Predicting the speed of tick invasion: an empirical model of range expansion for the Lyme disease vector Ixodes scapularis in Canada.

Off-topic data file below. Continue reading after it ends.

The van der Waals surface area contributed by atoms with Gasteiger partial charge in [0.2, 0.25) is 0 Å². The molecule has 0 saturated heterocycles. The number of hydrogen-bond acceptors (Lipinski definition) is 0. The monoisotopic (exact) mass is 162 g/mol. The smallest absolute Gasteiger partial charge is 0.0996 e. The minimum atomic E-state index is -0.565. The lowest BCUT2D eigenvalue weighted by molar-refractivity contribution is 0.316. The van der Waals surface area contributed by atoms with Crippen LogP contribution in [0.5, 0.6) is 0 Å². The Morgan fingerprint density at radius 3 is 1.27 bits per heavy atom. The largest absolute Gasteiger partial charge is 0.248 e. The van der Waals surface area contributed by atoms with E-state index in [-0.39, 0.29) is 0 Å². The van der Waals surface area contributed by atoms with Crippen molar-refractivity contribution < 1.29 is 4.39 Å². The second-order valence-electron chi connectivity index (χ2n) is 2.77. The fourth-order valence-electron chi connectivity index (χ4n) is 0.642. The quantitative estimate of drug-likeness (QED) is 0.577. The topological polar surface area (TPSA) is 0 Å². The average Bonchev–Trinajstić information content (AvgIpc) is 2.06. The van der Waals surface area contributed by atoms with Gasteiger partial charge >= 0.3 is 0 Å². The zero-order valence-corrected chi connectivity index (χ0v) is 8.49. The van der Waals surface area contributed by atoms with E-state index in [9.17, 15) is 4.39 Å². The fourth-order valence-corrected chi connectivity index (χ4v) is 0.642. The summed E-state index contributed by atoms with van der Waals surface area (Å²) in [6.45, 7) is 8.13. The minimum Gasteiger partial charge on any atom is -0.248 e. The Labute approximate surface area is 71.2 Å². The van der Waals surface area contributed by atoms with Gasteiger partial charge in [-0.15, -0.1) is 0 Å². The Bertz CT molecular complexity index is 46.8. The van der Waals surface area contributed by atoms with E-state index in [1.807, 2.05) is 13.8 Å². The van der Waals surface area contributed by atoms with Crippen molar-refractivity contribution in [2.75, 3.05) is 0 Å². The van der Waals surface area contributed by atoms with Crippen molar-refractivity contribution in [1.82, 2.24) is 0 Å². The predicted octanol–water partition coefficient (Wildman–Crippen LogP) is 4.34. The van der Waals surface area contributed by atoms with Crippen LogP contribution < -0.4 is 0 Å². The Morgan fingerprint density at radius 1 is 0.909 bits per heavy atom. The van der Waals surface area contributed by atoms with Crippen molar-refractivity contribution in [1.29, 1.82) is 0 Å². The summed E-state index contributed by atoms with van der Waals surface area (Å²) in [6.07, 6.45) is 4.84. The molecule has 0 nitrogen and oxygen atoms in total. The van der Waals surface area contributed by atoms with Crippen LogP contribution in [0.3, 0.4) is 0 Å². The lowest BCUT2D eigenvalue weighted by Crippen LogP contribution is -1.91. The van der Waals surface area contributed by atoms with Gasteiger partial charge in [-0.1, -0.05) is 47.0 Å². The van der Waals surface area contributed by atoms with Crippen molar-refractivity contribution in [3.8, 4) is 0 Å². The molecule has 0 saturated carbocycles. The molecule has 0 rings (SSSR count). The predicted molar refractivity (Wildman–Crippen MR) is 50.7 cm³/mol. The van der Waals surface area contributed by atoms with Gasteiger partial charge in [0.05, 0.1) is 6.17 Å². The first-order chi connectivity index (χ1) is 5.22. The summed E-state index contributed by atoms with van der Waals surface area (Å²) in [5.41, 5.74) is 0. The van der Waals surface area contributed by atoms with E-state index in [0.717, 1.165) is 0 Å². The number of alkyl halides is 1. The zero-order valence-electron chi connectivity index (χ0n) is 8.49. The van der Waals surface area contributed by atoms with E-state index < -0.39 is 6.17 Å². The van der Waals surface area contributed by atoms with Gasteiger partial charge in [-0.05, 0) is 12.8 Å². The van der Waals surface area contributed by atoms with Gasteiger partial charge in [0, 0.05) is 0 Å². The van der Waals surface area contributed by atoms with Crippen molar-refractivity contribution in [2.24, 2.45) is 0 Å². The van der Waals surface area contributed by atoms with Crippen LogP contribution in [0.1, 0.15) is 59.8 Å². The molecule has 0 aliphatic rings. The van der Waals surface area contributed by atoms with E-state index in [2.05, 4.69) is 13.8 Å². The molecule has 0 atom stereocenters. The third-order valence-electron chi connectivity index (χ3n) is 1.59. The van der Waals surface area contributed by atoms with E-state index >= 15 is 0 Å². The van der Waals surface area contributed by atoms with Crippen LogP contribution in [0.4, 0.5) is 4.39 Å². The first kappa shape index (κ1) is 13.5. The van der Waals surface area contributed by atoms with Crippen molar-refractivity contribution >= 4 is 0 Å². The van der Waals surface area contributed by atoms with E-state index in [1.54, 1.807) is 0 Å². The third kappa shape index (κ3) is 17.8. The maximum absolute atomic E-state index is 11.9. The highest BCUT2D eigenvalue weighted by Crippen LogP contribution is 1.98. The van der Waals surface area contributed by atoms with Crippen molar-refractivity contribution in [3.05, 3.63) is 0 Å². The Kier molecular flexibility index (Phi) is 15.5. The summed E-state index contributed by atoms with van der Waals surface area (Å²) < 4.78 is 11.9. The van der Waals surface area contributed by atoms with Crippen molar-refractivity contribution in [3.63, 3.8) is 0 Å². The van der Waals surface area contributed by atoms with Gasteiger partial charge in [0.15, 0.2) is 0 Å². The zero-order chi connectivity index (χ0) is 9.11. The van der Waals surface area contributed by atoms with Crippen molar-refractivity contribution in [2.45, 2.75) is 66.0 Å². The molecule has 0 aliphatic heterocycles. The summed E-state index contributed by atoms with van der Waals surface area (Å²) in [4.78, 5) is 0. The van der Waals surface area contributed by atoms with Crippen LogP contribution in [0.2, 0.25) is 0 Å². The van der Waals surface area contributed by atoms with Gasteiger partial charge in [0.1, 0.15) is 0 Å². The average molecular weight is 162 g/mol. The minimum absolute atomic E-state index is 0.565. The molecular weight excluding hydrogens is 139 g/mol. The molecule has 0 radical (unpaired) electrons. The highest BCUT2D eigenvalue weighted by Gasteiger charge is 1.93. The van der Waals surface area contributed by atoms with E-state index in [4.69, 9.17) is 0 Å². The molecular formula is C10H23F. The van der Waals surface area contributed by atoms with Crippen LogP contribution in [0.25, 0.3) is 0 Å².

Over the past two decades, Ixodes scapularis, the primary tick vector of the Lyme disease pathogen Borrelia burgdorferi in North America has expanded its range northward from the USA to colonize new regions in southern Canada. We have previously projected range increases for I. scapularis based on temperature suitability, but to what extent this is matched by actual tick range expansion is unknown. Since 1990, I. scapularis ticks have been collected across Canada offering a unique opportunity to track the range expansion of an arthropod vector. We used these data to model time-to-establishment for tick populations across Canada to identify factors influencing the rate of spread. Our results point to both long-distance dispersal of ticks by migratory birds and local dispersal by resident hosts as important potential mechanisms underlying patterns of tick range expansion. Temperature (accumulated degree days >0°C) was the most important determinant of environmental suitability for tick population establishment, suggesting that climate warming may facilitate range expansion. Model projections suggest that I. scapularis range will expand c. 46 km year-1 in the coming decade, with climate warming expected to increase the rate of spread. This expansion is likely to result in a substantial increase in human Lyme disease risk, with the proportion of the human population of eastern Canada inhabiting areas with established tick populations increasing from 18% in 2010 to over 80% by 2020. This first empirical model of I. scapularis invasion supports theoretical range projections based on climate suitability and provides a unique data-driven estimate of the speed of northward range expansion for I. scapularis at the continental scale. Synthesis and applications. By tracking I. scapularis invasion in Canada over the past two decades, we show that I. scapularis is rapidly expanding its range and is likely to colonize the most densely populated areas of southern Canada in the coming decade. These projections suggest that prompt action is necessary to prepare the Canadian public for a likely epidemic of Lyme disease, with emphasis on focusing surveillance activities to confirm the locations of emerging Lyme disease risk.